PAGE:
On the path of life, most of us are hauling way too much weight.
What's in your own backpack? If you're like most of us, you've got too many items on each day's to-do list and too much stuff in the closet. Too many entanglements with other people. And too many "shoulds," worries, guilts, and regrets.
Remember a time when you lightened your load. Maybe a backpacking trip when every needless pound stayed home. Or after you finally left a bad relationship. Or just stopped worrying about something. Or came clean with a friend about something that had been bothering you. How did this feel? Probably pretty great.
Sure, we are no longer nomadic hunter-gatherers whose possessions could be carried in one hand. You know what you really need in this life; personally, I'm glad about good friends and a full refrigerator. But all the extra physical and mental stuff you lug around complicates your life, weighs you down, and keeps you stuck. There's enough weightiness in life as it is without adding more.
Putting this subject in a larger framework, consider the Hindu idea that God has three primary manifestations: Creator, Preserver, and Destroyer. I can't do justice in this brief space to this view, but the simple notion that works for me is that there is a lawful and beneficial principle in the universe that is about pruning, emptying, completing, and ending.
This positive "destroying" -- very broadly defined -- enables creating and preserving, like exhaling enables inhaling, or emptying a cup of something bitter enables filling it with something sweet.
Dropping loads enables lightening up.
In general: Lay your burdens down. And rarely pick up new ones.
Now the details: Pick some place of storage -- like a bookshelf, drawer, or corner of a closet -- and clear it out of everything you no longer truly want or absolutely need. Give it away or throw it away. Notice how this feels -- both anxiety and positive feelings.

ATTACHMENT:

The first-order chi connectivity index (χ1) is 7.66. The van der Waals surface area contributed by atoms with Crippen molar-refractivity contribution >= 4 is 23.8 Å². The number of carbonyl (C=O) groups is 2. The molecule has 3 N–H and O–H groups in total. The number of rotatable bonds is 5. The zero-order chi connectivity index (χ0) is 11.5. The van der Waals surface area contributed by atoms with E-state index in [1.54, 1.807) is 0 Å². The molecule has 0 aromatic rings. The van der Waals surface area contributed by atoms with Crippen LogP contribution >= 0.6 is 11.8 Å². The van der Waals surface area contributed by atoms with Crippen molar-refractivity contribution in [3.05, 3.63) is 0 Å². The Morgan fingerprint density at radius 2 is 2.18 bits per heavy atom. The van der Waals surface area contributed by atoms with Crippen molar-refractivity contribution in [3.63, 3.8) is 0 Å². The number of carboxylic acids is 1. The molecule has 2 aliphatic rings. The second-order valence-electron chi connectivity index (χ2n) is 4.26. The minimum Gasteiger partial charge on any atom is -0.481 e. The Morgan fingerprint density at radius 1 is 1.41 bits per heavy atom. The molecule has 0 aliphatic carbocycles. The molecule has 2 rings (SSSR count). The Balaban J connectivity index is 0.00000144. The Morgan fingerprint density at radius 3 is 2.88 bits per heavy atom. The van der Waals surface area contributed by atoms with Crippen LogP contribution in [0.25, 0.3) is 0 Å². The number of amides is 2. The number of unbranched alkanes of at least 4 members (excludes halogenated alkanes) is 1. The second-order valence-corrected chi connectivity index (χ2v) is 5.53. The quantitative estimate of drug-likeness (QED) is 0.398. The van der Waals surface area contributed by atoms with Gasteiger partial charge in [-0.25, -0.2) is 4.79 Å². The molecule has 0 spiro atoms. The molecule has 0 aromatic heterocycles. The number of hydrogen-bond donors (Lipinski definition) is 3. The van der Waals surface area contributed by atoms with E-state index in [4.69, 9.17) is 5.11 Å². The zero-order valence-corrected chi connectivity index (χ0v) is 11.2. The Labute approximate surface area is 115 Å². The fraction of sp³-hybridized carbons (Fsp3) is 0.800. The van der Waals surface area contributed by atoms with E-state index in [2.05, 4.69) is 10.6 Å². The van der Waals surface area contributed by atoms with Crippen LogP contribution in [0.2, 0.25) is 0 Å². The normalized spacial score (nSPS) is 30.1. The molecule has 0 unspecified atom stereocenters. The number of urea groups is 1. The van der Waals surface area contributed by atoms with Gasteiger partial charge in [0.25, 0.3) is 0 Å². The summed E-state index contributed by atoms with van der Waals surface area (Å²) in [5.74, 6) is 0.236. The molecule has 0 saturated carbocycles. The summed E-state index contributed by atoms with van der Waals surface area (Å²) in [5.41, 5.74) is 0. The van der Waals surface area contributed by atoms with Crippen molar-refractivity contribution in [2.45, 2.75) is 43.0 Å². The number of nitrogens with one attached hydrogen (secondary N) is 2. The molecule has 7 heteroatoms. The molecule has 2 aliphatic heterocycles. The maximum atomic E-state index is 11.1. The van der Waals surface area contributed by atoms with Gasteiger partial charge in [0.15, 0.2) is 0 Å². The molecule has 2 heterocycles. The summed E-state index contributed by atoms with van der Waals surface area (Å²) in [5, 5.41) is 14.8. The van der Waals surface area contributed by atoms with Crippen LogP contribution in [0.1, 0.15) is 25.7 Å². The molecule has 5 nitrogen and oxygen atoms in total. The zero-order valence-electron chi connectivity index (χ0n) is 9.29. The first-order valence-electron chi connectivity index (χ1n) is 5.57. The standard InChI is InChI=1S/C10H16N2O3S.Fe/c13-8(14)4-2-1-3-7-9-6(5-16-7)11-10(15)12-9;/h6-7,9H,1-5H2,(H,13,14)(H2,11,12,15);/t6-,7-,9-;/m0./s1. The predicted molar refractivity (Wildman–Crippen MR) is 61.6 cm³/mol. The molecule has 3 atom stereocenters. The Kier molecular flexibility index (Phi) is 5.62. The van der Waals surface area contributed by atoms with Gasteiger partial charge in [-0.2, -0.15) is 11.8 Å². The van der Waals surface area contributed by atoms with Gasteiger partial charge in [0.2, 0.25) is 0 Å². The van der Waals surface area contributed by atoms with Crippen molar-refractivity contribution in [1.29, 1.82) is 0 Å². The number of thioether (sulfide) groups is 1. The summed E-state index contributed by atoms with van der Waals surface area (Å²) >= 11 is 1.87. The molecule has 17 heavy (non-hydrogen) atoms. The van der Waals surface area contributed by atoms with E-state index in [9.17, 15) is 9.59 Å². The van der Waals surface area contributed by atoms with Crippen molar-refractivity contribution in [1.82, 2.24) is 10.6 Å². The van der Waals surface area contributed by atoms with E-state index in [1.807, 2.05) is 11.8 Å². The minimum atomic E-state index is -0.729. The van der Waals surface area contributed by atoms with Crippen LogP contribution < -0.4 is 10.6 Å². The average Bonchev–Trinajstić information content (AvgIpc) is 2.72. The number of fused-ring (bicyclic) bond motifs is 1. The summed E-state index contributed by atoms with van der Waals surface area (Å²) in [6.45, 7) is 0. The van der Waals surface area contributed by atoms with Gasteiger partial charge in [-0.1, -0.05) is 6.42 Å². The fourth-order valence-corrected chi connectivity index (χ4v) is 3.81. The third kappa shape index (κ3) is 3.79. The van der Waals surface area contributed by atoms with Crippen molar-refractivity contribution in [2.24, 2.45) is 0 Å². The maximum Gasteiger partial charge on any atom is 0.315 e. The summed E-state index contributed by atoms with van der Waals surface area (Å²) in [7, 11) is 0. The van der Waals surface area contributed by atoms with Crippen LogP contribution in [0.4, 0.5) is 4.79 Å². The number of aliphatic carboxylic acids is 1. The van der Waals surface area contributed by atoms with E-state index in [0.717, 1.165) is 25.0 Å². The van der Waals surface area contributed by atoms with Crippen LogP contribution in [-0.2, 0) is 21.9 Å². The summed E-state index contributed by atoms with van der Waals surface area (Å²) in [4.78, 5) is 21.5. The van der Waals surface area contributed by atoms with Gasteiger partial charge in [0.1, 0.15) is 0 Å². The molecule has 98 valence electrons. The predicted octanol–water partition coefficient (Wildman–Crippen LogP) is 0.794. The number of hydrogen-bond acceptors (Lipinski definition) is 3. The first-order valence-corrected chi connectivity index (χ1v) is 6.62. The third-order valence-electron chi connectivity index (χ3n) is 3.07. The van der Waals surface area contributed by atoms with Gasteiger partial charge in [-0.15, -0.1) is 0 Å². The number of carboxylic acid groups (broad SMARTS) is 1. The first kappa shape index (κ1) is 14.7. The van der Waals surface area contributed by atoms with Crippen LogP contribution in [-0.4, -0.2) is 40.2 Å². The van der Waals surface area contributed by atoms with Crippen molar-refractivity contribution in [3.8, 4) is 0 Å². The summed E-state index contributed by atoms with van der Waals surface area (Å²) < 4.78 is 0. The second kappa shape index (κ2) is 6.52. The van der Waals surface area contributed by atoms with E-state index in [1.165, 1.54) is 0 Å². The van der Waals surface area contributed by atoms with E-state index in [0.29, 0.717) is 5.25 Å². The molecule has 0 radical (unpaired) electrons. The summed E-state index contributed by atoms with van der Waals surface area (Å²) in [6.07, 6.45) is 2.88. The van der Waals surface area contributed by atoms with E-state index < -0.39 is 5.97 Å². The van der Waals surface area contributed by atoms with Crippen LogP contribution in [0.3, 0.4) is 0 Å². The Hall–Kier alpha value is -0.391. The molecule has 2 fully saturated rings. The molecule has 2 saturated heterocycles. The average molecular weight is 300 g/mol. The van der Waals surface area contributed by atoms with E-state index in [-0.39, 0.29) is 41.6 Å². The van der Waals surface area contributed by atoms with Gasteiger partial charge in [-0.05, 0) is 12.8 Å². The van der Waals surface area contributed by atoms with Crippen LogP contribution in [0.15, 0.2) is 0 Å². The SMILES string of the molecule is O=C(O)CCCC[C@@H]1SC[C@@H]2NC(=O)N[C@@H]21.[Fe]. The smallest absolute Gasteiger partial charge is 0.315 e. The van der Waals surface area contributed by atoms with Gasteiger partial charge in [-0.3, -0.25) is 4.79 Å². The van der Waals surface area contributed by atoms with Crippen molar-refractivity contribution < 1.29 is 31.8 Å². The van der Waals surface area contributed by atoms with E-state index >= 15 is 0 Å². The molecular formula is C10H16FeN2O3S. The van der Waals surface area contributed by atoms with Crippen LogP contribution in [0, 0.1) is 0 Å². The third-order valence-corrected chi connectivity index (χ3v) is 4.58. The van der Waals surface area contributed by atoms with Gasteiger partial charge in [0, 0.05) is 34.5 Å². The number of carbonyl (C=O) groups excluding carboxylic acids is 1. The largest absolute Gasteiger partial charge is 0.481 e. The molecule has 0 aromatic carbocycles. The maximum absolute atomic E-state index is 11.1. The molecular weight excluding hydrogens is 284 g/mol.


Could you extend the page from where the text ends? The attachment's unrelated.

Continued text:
Sometimes we fear we will sort of blow away in life if we don't have a lot of stuff. Then focus on the positive feelings and open to a sense of reward in dropping things you don't need. Keep going with other stuff you don't want or need, both at home and at work.
Take a hard look at your obligations, responsibilities, and tasks. Maybe write down a list. Ask yourself: Do I really need to do all of these things?! Open to that voice of wisdom in you that's telling you what you can afford to drop. Open to a sense of freedom and autonomy: You get to decide what makes most sense to do, not the "shoulds" yammering away inside your head. Decide what you can give to others to do -- and get them to do it. Decide what you could stop doing, whether others pick it up or not.
For a period of time (a day, a week, a year), do not take on a single new major obligation. Regard all new activities, events, and tasks as "guilty until proven innocent" -- toss them in your backpack only if you are certain you truly want to or absolutely have to.
Consider your relationships. Which ones feel weighty, entangled, encumbered? Then consider what you could do about that. Could you step back? No longer engage certain topics (e.g., intractable health problems, conflicts with third parties, the past)? No longer perform certain roles (e.g., problem-solving, quasi-therapist, dating advisor)?
Take a look at your mind: What weighs it down? Guilt about long-ago misdeeds? Needless anxiety? High, perfectionistic standards? Grumbling anger? Grievances? Passivity, lethargy? Doubt? Taking yourself way too seriously? Whatever it is, for a brief period of time -- half an hour, half a day -- totally drop it. At the first whiff, drop it. See what that's like: probably pretty great! Then ride that great wave of relief and lightness and continue dropping those lead weights in your mind.
Overall: If in doubt, throw it out.
Play with feeling lighter in your body. As if you are lifted up by invisible helium balloons. Lighter in your step. Your head lighter on your shoulders.
Lighter in your heart.
For more by Rick Hanson, Ph.D., click here.
For more on emotional wellness, click here.
Rick Hanson, Ph.D., is a neuropsychologist and author of Buddha's Brain: The Practical Neuroscience of Happiness, Love, and Wisdom (in 22 languages) and Just One Thing: Developing a Buddha Brain One Simple Practice at a Time (in 9 languages). Founder of the Wellspring Institute for Neuroscience and Contemplative Wisdom and Affiliate of the Greater Good Science Center at UC Berkeley, he's been an invited speaker at Oxford, Stanford, and Harvard, and taught in meditation centers worldwide. His work has been featured on the BBC, NPR, FoxBusiness, Consumer Reports Health, U.S. News and World Report, and O Magazine and he has several audio programs with Sounds True. His weekly e-newsletter -- Just One Thing -- has over 40,000 subscribers, and also appears on The Huffington Post, Psychology Today, and other major websites.